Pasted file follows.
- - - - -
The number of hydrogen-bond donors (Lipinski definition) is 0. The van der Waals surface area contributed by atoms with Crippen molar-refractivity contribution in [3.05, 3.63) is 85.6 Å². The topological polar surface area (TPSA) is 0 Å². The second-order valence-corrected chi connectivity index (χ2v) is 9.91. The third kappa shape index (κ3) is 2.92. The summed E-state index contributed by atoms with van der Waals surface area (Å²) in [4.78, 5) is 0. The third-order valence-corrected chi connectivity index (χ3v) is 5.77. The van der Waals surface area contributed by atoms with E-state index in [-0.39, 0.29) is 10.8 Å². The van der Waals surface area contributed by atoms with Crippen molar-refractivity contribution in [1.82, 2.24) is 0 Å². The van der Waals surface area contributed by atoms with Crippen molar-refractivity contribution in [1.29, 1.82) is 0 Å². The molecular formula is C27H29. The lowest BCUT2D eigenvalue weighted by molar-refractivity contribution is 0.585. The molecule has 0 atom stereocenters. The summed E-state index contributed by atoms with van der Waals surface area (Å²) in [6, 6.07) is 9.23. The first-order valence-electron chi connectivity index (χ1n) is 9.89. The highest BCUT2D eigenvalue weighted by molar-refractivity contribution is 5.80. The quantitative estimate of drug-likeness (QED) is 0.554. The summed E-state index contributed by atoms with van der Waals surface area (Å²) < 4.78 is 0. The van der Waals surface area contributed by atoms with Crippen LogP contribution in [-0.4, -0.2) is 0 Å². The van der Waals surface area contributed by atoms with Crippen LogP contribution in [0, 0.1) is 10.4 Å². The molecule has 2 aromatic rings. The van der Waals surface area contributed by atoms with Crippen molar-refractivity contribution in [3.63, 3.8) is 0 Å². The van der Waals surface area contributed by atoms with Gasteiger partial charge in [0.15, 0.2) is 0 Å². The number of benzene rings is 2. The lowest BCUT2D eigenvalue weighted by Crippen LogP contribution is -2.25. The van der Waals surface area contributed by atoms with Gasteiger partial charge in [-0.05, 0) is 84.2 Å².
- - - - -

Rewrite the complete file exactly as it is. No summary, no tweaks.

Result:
The number of hydrogen-bond donors (Lipinski definition) is 0. The van der Waals surface area contributed by atoms with Crippen molar-refractivity contribution in [3.05, 3.63) is 85.6 Å². The topological polar surface area (TPSA) is 0 Å². The second-order valence-corrected chi connectivity index (χ2v) is 9.91. The third kappa shape index (κ3) is 2.92. The summed E-state index contributed by atoms with van der Waals surface area (Å²) in [4.78, 5) is 0. The third-order valence-corrected chi connectivity index (χ3v) is 5.77. The van der Waals surface area contributed by atoms with E-state index in [-0.39, 0.29) is 10.8 Å². The van der Waals surface area contributed by atoms with Crippen molar-refractivity contribution in [1.82, 2.24) is 0 Å². The van der Waals surface area contributed by atoms with Crippen molar-refractivity contribution in [1.29, 1.82) is 0 Å². The molecular formula is C27H29. The lowest BCUT2D eigenvalue weighted by molar-refractivity contribution is 0.585. The molecule has 0 atom stereocenters. The summed E-state index contributed by atoms with van der Waals surface area (Å²) in [6, 6.07) is 9.23. The first-order valence-electron chi connectivity index (χ1n) is 9.89. The highest BCUT2D eigenvalue weighted by molar-refractivity contribution is 5.80. The quantitative estimate of drug-likeness (QED) is 0.554. The summed E-state index contributed by atoms with van der Waals surface area (Å²) < 4.78 is 0. The van der Waals surface area contributed by atoms with Crippen LogP contribution in [-0.4, -0.2) is 0 Å². The van der Waals surface area contributed by atoms with Crippen LogP contribution in [0, 0.1) is 10.4 Å². The molecule has 2 aromatic rings. The van der Waals surface area contributed by atoms with Crippen molar-refractivity contribution in [3.63, 3.8) is 0 Å². The van der Waals surface area contributed by atoms with Gasteiger partial charge in [0.15, 0.2) is 0 Å². The number of benzene rings is 2. The lowest BCUT2D eigenvalue weighted by Crippen LogP contribution is -2.25. The van der Waals surface area contributed by atoms with Gasteiger partial charge in [-0.05, 0) is 84.2 Å².